Roche said patients with an aggressive type of breast cancer lived longer after taking its experimental "armed antibody" drug without the disease worsening than those on a mix of GlaxoSmithKline drug Tykerb and Roche's Xeloda.
The positive results from the first Phase III trial of the medicine - dubbed T-DM1 - clears the way for it to be submitted to European and U.S. authorities for approval this year, boosting prospects for a key asset in the Swiss firm's pipeline.
WestLB analyst Oliver Kaemmerer, who sees peak sales potential for T-DM1 of around 1 billion Swiss francs ($1.1 billion), said the latest news was clearly positive but it remained to be seen what the overall magnitude of the benefit was in the study.
In a brief statement on Friday, Roche revealed only that patients on T-DM1 lived "significantly longer" without their disease progressing.
Roche has been developing T-DM1 as a successor to its blockbuster Herceptin, which is expected to generate sales of around $6 billion this year.
A key advantage of T-DM1 over conventional treatment of Herceptin plus chemotherapy is the fact that it causes fewer adverse side effects like hair loss and low white blood cell counts.
T-DM1 combines trastuzumab, an antibody and the active ingredient in Herceptin, with the agent DM1 - a derivative of a powerful type of chemotherapy called maytansine - which is carried directly into cells.
The Swiss company licensed certain technology for the new drug from U.S. biotech firm ImmunoGen, shares in which jumped 10 percent in early trade on Nasdaq on news of the positive clinical trial results.
As well as having fewer unpleasant side effects, Roche believes its new drug offers greater convenience, since it is one drug and eliminates the need to administer chemotherapy.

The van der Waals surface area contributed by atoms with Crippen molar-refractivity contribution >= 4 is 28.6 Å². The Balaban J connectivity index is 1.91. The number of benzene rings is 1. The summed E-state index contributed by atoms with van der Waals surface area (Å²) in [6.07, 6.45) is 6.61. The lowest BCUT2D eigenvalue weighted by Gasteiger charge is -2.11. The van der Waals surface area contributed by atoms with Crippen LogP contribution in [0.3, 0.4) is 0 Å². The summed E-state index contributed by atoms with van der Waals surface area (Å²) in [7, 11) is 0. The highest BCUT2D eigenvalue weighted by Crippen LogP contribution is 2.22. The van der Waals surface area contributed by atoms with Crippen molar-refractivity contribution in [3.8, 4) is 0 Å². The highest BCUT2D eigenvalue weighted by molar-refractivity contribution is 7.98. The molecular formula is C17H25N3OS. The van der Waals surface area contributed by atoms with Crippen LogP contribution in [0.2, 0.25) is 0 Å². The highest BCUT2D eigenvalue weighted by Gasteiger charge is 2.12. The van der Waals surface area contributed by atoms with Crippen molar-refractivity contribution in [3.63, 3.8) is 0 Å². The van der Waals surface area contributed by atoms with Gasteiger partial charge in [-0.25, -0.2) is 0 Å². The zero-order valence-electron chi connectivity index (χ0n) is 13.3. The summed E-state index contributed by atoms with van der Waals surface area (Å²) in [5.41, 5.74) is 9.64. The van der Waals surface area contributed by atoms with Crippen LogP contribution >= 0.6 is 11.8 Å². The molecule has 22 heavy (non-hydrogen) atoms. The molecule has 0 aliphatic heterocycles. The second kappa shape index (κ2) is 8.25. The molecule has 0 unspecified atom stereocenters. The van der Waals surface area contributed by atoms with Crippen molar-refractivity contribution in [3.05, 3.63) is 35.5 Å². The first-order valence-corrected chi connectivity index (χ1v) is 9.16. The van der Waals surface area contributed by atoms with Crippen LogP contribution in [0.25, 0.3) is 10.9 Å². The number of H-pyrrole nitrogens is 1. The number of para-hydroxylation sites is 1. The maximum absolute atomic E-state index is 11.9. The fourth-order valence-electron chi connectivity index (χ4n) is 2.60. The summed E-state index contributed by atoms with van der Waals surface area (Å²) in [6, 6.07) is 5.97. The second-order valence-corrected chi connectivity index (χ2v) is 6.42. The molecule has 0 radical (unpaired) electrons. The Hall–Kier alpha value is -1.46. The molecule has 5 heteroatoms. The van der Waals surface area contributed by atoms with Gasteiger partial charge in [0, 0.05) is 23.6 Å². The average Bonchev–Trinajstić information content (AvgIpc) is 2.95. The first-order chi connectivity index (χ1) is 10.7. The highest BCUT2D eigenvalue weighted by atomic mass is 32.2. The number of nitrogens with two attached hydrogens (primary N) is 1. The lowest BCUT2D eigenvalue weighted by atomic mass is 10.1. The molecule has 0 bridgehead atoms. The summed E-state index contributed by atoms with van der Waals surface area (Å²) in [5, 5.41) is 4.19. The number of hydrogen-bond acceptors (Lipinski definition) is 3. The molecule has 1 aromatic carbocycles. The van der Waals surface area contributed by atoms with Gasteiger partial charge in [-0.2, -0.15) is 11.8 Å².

Analyst hopes for T-DM1 have been running high, following earlier good results in Phase II tests, and a filing of the product with regulators this year had been widely expected on the back of data from the so-called EMILIA clinical trial.
Roche said the EMILIA progression-free survival data would be presented at an upcoming medical meeting, adding that final results for overall survival were not yet mature.
Kaemmerer of WestLB believes the full set of results for progression-free survival are likely to be presented at the June 1-5 annual meeting of the American Society of Clinical Oncology, with overall survival results becoming available by 2014.
Commercially, T-DM1 should help protect Roche's breast cancer franchise, since Herceptin could be exposed to so-called "biosimilar" generic competition in Europe from around 2015.
It also keeps Roche in the breast cancer innovation race in the face of newer medicines that aim to rival Herceptin, like GSK's Tykerb.
Analyst Mark Clark at Deutsche Bank said the positive trial result for T-DM1 further dimmed prospects for Tykerb, sales of which totaled a modest 231 million pounds ($368 million) in 2011.